If I learned nothing else during my seven months deployed on the USS Oak Hill (LSD 51), I learned that at sea shipboard life is not for the faint of heart. Each day I had to choose how to react. I had to make conscious decisions to develop and keep the right mindset.

I believe that every person should practice self-care because of the value it has for developing resilience.

Over 150 days afloat, I learned many lessons related to how self-care connects to resilience. In this post, I will share three strategies for developing a deep well of personal resilience. The strategies are:

  1. Spiritual Fitness

  2. Intellectual Fitness

  3. Physical Fitness

I will cover each of them in order.

Spiritual Fitness

I am a Christ-follower and a military chaplain. Spirituality is part of my job. I could only practice enough spirituality to do my work. Prepare sermons and prayer and lead Bible Studies. While preparation for the professional parts of my work has personal value, to develop true resilience, I must apply spirituality to my personal and professional lives.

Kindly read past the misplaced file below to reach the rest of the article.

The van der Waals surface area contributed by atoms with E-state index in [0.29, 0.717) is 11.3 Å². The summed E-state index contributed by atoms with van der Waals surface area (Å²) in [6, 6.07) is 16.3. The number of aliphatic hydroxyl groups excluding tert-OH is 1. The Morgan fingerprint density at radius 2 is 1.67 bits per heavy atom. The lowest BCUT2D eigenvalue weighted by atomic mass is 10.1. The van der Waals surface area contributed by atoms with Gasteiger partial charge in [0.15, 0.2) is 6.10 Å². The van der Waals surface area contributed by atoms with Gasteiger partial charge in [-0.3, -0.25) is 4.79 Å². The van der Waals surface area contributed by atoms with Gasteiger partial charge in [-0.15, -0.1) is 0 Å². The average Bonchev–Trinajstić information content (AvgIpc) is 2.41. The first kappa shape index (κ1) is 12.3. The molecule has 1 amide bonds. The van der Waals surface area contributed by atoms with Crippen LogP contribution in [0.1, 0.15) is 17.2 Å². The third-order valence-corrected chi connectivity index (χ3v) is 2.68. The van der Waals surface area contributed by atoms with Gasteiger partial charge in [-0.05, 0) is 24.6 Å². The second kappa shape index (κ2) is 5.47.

My Christian faith informs what I write on spirituality. You can tailor your spiritual practices according to your faith tradition.

Spirituality is tending to the soul. In my profession, I tend to others souls. To tend to my soul daily, I take the first hour available in the morning and practiced several things:


I have maintained a journaling practice for several years. On my deployment, it was a daily habit I rarely missed (I didn’t journal on Sundays due to my worship service responsibilities). I used to write journal entries by hand. I now maintain my journaling practice in Evernote.

My daily journal entries include: